In an article dated 8 November, Manuel Carmo Gomes and Carlos Antunes, from the Faculty of Sciences of the University of Lisbon, argue that, so that the coronavirus does not interfere with the normalisation of life for the Portuguese, a high protection of the population must be maintained, with boosting vaccinations in age groups where new cases have increased more, even if they have a lower risk of serious disease.

“The maintenance of a high level of immunological protection for the Portuguese population must be ensured. If necessary, administering booster shots to groups identified as having a higher risk of infection and transmission of the virus, not just those most at risk for serious disease,” they write.

Experts point out that, in recent weeks, the ages where the risk of infection has been highest are between 18 and 25 years old, followed by children under 10 years old and young adults between 25 and 40 years old.

These ages, they underline, increased “socialisation after October 1st, when the country entered the third phase of easing of lockdown, associated with the 85% vaccine coverage achieved”.

They recall that, occasionally, there have been some outbreaks in nursing homes, "giving rise to high incidences in people over 70 years of age", but - they insist - "globally it is not the elderly who have originated more cases".

However, they emphasize, "the oldest people are still the most susceptible to serious illness, justifying hospitalizations and, eventually, deaths".

As an example, they indicate that, over the month of October, "those over 70 years of age accounted for around 70% of those admitted to the covid-19 ward and around 91% of deaths, but only 15% of the infections that occurred".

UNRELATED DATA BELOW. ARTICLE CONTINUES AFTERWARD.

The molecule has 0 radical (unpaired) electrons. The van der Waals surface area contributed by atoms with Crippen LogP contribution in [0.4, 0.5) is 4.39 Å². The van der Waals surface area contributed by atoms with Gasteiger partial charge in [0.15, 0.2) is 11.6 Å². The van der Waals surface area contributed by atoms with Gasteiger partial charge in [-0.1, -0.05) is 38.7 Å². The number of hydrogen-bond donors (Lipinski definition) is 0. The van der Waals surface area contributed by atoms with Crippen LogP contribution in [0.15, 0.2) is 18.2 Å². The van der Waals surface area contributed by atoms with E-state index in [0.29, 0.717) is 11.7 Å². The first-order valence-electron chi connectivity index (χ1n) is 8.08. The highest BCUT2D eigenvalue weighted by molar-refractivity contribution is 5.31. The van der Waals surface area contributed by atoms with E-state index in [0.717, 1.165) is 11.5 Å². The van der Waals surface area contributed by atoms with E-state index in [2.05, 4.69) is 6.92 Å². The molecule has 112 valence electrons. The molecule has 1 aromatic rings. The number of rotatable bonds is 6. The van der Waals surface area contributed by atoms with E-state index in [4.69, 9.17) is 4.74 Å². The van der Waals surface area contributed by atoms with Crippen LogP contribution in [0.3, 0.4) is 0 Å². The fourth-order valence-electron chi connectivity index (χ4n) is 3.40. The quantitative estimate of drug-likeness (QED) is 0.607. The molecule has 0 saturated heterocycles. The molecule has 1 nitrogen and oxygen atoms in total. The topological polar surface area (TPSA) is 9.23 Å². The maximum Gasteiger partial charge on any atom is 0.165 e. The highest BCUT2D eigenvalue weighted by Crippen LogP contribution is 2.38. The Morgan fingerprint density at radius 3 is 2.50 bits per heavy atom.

They argue that only the combination of high vaccination coverage with the maintenance of non-pharmacological measures, especially the use of masks and ventilation of closed spaces, can significantly delay the spread of SARS-CoV-2.

"Failure to comply with at least one of these requirements is a likely explanation for the resurgence of the infection we are currently seeing in Europe, even in countries with 60% to 75% of the population vaccinated, as is the case in the United Kingdom, Belgium, the Netherlands, Germany, Greece and Ireland”, they write.

In the article published on the website of the Faculty of Sciences of Universidade Nova, Manuel Carmo Gomes (epidemiologist) and Carlos Antunes (mathematician) say that "it is predictable" that this autumn and winter Portugal will continue to have "a daily incidence of several hundred cases and a small number of deaths”.

“In fact, recent data from early November suggest an appreciable resurgence of the infection, and we are likely to see the start of the 5th wave,” they add.